My Lords, leading up to COP 26, we will publish a comprehensive net-zero strategy setting out the Government’s vision for transitioning to a net-zero economy, making the most of new growth and employment opportunities across the United Kingdom. Through the net-zero strategy we will communicate our approach to public engagement and support the public to make green choices. Achieving our net-zero target will be a shared endeavour requiring action from everyone in society.
I thank the Minister for his Answer. For public-led behaviour change to happen, there will need to be perceived and real fairness. Those are not my words, but those of Dr Christina Demski, who has been advising the Government on this issue. Currently, that fairness is lacking. The Cambridge Sustainability Commission report shows clearly that it is the global elite who have been responsible for most of our emissions since 1990. What are the Government doing to tackle this inequality, both real and perceived? The BEIS public attitudes survey shows that there is a great deal of concern about climate change but quite an area of misunderstanding of what net zero means. Will the Minister encourage the Government to write to every household in the UK explaining what it means and what they can do to play their part in it, so that when we get to COP 26, we will all feel involved?
The noble Baroness is right that we need to involve all members of society in this. We have done a lot in this space. Since 2019, we are funding or running 13 deliberative dialogues on a range of net-zero issues such as net-zero homes, heating and transport, decarbonisation, and so on. A lot is going on in this space.
My Lords, will the Government let us know how they propose to get many more members of the public to commit to or be remitted the considerable expense of exchanging their gas boilers for ones with zero carbon emissions? What will be the carrot and what will be the stick?
The noble Baroness is right that this will indeed be a challenge. If she will be patient, we are planning to publish our heat and buildings strategy in due course. That will set out how our industry and consumers can take the immediate actions they need to take in order to reduce emissions from all buildings, both industrial and commercial.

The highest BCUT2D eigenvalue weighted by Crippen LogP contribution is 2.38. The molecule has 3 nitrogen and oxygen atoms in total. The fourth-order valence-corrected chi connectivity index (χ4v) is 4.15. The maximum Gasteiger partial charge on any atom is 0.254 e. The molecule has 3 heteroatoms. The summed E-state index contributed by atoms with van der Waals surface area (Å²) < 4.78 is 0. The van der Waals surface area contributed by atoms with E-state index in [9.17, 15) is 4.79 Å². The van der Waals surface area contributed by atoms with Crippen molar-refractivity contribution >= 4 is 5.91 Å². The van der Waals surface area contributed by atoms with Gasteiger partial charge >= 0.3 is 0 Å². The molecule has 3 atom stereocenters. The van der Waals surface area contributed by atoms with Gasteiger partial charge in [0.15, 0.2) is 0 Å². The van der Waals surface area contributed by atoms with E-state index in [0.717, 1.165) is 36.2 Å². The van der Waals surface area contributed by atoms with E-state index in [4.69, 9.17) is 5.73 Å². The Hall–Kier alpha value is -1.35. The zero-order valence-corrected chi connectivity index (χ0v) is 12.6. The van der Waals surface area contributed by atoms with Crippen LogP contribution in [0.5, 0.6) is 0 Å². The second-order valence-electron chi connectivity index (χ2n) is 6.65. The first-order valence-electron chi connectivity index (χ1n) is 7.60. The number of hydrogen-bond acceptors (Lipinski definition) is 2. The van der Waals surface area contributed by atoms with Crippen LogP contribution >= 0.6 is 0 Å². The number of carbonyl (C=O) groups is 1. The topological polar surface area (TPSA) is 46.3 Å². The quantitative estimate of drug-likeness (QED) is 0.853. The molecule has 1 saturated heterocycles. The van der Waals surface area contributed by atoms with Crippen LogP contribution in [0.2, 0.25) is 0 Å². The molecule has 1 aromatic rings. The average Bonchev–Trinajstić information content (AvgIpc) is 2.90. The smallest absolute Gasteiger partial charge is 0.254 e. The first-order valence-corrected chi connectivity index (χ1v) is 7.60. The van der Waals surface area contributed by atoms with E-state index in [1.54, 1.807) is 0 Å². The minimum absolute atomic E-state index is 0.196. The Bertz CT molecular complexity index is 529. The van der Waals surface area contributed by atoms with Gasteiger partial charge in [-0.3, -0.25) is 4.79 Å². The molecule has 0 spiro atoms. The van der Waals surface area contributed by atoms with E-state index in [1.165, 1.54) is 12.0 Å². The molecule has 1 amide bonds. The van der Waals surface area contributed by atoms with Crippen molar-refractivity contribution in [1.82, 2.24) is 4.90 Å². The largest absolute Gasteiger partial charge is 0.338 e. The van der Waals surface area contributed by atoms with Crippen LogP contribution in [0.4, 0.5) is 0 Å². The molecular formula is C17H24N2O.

My Lords, according to a summary report from the Public Accounts Committee, as much as 62% of the reduction in future carbon emissions will rely on individual choices and behaviours such as replacing boilers or buying electric vehicles. Have the Government told the public that they are relying on such behaviour change and what it will mean ultimately for individuals if they have no choice but to comply? When will the Minister tell the public how much net zero will cost them? As we have just heard, gas boilers cost a great deal less than the heat pumps being proposed, which produce a lot less heat. For an ordinary home to achieve net zero will cost approximately £90,000. Whether they are carrots or sticks, they are very expensive regardless.
I do not recognise the figures given by the noble Baroness. It will be an expensive change, but I do not think that it will cost that much per home. However, she is right in theory. We need to educate people about the changes required and to take them with us, and of course the policy will be brought about by a mix of regulations and grant assistance.
My Lords, given the Government’s admirable net-zero target for carbon emissions by 2050, will that include all transport becoming electric? We will have silent motorcars and buses, but will there also be legislation to make motorcycles electric?
These are matters to be decided in the future, but we will not be able to power all transport by electric means. Certainly, some will be, but heavy articulated lorries, trains and so on mean that we will have to look at other solutions such as hydrogen.
Do the Government recognise the key role that local authorities need to play in public engagement strategies to support net zero? Can the Minister tell the House what discussions his department has had with the Local Government Association on how best to integrate the work of central and local government in this respect?
The noble Lord is quite right that we need to involve local authorities and we are doing that. Indeed, local authorities are one of our key partners in many of our strategies, such as the local authority green homes grant. I am the Minister responsible for this. We are working closely with local authorities and so far they are doing an excellent job in helping us deliver it.